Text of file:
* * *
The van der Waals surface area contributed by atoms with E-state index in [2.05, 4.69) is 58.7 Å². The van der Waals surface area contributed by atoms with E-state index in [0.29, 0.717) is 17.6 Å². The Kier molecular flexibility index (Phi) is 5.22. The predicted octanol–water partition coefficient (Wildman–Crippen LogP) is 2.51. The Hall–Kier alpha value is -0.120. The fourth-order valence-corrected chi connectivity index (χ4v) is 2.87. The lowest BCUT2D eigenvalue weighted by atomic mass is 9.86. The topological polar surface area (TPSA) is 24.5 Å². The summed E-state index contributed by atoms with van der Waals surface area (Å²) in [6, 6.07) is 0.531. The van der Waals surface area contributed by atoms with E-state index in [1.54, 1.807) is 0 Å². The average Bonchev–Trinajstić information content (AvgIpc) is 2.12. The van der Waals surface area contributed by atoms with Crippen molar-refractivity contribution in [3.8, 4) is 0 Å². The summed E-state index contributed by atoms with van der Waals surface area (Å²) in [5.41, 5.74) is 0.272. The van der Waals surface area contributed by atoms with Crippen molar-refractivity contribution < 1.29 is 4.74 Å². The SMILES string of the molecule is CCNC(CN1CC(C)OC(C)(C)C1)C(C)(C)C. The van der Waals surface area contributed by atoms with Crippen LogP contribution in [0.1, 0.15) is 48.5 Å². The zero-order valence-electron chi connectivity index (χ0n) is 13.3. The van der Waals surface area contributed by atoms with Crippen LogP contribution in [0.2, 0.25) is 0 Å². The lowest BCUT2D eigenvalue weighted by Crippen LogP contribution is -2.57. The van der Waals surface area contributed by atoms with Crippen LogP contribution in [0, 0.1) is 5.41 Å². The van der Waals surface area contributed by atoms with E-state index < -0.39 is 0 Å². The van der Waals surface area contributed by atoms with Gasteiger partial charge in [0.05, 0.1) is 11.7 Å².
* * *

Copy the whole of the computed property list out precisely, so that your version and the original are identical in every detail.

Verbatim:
The van der Waals surface area contributed by atoms with E-state index in [2.05, 4.69) is 58.7 Å². The van der Waals surface area contributed by atoms with E-state index in [0.29, 0.717) is 17.6 Å². The Kier molecular flexibility index (Phi) is 5.22. The predicted octanol–water partition coefficient (Wildman–Crippen LogP) is 2.51. The Hall–Kier alpha value is -0.120. The fourth-order valence-corrected chi connectivity index (χ4v) is 2.87. The lowest BCUT2D eigenvalue weighted by atomic mass is 9.86. The topological polar surface area (TPSA) is 24.5 Å². The summed E-state index contributed by atoms with van der Waals surface area (Å²) in [6, 6.07) is 0.531. The van der Waals surface area contributed by atoms with E-state index in [1.54, 1.807) is 0 Å². The average Bonchev–Trinajstić information content (AvgIpc) is 2.12. The van der Waals surface area contributed by atoms with Crippen molar-refractivity contribution in [3.8, 4) is 0 Å². The summed E-state index contributed by atoms with van der Waals surface area (Å²) in [5.41, 5.74) is 0.272. The van der Waals surface area contributed by atoms with Crippen molar-refractivity contribution < 1.29 is 4.74 Å². The SMILES string of the molecule is CCNC(CN1CC(C)OC(C)(C)C1)C(C)(C)C. The van der Waals surface area contributed by atoms with Crippen LogP contribution in [0.1, 0.15) is 48.5 Å². The zero-order valence-electron chi connectivity index (χ0n) is 13.3. The van der Waals surface area contributed by atoms with Crippen LogP contribution in [0.2, 0.25) is 0 Å². The lowest BCUT2D eigenvalue weighted by Crippen LogP contribution is -2.57. The van der Waals surface area contributed by atoms with Crippen LogP contribution in [0, 0.1) is 5.41 Å². The van der Waals surface area contributed by atoms with E-state index < -0.39 is 0 Å². The van der Waals surface area contributed by atoms with Gasteiger partial charge in [0.05, 0.1) is 11.7 Å².